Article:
SINGAPORE investors led the region in real estate investments in 2014 with US$11.9 billion worth of properties acquired across the world, a 26.6 per cent increase from 2013, said CBRE Research.
This was the second year in a row the Republic came out tops as a source of outbound capital, followed by China and Hong Kong. All three markets showed an increase in cross-border investment. In 2014, China investors spent US$10.1 billion on real estate, followed by Hong Kong (US$6.3 billion), Malaysia (US$2.1 billion) and Taiwan (US$1.6 billion).
The report on Monday added that Asia's outbound real estate investment hit a record US$40 billion in 2014, an increase of 23 per cent year on year.
Ada Choi, senior director for CBRE Research Asia, noted that Singaporean investors had looked offshore due to compressed yields in their home market and a shortage of investable assets, while Chinese outbound growth was largely driven by the emergence of new sources of real estate capital, particularly insurers, as they sought to increase their allocation to real estate under more relaxed rules.
The deployment of capital into real estate accelerated as new investor types emerged over the year, in particular insurance groups from China and Taiwan and Chinese property companies, said the report.
"We also saw Chinese property developers increasingly active in international markets. Alongside more direct investment, more experienced Asian institutional investors from places such as South Korea and Japan are increasingly gaining exposure via indirect funds and club deals. Established sources of capital such as these will continue to grow, but the emergence of sources of new capital such as the Chinese and Taiwanese insurance companies will make a significant mark on global real estate markets in the coming years," Ms Choi said.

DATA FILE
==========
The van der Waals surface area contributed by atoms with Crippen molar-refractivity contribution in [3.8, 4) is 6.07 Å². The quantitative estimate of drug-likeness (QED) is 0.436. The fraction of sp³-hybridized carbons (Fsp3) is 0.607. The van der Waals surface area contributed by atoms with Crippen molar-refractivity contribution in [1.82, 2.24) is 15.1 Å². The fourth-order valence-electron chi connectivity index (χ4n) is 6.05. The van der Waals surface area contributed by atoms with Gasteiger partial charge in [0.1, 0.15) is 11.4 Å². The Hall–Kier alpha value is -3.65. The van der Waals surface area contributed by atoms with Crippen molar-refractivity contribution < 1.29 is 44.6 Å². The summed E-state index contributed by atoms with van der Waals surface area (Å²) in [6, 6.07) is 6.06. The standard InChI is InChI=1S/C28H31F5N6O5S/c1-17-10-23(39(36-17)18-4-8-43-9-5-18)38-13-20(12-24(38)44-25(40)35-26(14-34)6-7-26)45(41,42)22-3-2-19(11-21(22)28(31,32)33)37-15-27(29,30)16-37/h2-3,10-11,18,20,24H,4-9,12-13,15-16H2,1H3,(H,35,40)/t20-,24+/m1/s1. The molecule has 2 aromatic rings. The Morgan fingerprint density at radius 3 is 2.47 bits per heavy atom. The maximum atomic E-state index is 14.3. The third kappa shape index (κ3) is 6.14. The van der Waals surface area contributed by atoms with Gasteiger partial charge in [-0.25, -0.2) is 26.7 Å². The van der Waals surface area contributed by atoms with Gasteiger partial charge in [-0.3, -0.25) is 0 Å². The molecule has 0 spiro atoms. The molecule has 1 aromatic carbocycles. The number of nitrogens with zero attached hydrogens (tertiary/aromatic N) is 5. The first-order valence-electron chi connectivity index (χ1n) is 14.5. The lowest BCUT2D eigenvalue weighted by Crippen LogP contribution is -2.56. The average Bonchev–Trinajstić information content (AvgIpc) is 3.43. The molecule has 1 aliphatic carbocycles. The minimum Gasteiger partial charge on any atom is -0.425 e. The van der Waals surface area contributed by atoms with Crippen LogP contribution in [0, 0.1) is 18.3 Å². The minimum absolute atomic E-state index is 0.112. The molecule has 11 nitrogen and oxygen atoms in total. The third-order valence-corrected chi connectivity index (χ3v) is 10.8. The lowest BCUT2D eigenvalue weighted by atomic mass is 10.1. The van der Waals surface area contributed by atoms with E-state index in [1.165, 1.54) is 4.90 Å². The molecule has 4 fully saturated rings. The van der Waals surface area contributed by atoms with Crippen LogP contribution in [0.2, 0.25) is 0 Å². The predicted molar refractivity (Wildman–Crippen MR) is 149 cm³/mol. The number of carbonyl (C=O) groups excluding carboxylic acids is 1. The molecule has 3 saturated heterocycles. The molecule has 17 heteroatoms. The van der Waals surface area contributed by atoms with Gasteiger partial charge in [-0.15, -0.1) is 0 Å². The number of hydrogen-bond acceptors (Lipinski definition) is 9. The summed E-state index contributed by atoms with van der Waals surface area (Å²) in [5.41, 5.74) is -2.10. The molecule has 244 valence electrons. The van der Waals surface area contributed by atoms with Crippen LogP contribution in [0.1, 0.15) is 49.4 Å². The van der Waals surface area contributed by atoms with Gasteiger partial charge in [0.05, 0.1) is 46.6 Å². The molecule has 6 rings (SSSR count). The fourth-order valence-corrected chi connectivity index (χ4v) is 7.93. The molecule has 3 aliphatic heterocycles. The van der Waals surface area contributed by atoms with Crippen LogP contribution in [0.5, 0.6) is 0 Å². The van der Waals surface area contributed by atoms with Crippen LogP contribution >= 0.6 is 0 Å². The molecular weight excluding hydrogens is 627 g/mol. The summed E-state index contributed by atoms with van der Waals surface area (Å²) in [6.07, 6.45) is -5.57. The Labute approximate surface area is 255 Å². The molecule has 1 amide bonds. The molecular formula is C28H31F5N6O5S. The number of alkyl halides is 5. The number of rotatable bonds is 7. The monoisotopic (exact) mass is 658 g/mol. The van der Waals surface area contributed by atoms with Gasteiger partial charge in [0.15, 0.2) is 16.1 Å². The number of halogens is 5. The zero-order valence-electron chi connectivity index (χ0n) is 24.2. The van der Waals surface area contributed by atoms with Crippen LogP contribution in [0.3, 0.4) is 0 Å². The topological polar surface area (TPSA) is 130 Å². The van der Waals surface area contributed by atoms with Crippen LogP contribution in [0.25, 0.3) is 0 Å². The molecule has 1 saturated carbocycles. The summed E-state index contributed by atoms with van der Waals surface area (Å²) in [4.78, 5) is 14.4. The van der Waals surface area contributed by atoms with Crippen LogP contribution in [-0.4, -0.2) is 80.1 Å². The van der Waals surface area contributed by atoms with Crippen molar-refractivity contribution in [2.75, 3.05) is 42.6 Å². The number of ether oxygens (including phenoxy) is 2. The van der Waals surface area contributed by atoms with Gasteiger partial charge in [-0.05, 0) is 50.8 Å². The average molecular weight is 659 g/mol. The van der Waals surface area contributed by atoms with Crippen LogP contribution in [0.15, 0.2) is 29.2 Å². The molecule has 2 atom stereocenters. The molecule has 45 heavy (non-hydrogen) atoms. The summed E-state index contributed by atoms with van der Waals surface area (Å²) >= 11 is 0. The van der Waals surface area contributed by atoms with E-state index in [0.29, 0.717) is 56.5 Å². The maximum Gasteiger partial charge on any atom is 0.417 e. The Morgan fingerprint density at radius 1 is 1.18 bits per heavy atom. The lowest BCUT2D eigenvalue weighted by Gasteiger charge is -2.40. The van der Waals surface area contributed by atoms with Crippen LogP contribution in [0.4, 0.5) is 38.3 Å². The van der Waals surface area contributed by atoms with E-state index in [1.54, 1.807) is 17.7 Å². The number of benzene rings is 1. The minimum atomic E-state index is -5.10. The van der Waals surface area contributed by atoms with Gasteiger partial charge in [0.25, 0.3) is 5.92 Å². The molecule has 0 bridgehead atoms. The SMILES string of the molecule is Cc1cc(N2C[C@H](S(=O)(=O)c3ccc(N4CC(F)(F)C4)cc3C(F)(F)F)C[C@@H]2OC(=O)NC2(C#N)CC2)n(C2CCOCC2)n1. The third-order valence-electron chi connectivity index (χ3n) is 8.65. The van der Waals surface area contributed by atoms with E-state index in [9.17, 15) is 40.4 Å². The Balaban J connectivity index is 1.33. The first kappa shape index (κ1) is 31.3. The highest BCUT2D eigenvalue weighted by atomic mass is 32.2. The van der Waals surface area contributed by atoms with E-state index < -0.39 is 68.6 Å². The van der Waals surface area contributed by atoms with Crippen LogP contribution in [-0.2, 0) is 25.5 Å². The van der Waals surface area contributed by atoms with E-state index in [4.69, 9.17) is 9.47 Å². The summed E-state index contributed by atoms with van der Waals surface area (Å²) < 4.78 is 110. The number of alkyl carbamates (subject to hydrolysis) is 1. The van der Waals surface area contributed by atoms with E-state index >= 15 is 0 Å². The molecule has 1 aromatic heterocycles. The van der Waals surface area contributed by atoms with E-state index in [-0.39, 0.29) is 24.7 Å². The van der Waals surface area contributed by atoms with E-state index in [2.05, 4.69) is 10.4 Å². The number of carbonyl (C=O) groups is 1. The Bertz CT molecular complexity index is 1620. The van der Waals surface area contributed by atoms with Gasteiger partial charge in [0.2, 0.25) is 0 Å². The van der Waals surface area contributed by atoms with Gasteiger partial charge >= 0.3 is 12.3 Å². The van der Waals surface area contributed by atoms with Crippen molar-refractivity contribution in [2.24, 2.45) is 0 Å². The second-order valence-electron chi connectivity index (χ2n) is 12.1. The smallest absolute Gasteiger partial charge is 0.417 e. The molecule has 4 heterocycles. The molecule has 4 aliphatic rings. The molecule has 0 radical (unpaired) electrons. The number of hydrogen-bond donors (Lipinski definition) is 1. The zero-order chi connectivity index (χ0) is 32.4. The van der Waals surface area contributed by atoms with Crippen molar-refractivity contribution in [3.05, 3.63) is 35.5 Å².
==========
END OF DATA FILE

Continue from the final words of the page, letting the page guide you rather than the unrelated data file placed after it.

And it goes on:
Investment strategies have also begun to evolve as investors look beyond traditional gateway markets. In 2013, 60 per cent of outbound investment focused on five global investment destinations, but fell to 39 per cent in 2014. Notable beneficiaries of this 2014 trend included Paris in Continental Europe and Los Angeles, San Francisco and Washington in the United States.
The report said Asian cross-border real estate investors have also started diversifying in terms of asset classes; investing more in hotels and industrial - though office continued to dominate. It added that Europe, the Middle East and Africa (EMEA) continued to receive the largest share of Asian investment - US$13.7 billion of the total - but remained flat in 2013.
Other regions that saw substantial increases in Asian investments were the Americas (up 20 per cent year on year), Pacific (33 per cent year on year) and Asia intra-regionally (58 per cent year on year). In Asia, Japan was the leading target destination, followed by China, said the report.
Marc Giuffrida, executive director of Global Capital Markets, Asia, said: "Last year was an important year for cross-border real estate investing. We saw the deployment of capital accelerate as a convergence of structural and cyclical factors encouraged pockets of new capital to enter the market. This is a key trend we expect will continue into 2015."
He added that while the acquisition of trophy assets continued to attract headlines, and New York and London remain top destinations for investment, there has been a shift into secondary gateway cities such as Paris and Los Angeles as well as regional centres of the United Kingdom.
"This trend can be best seen in the falling concentration of the top five global destinations among the total pool of Asian cross-border investment," said Mr Giuffrida, who added that there is a shift in the types of assets that Asian investors are seeking. While office continues to be the preferred asset class, particularly for new investors, there was a significant uptick in activity in hotels and industrial assets, he said.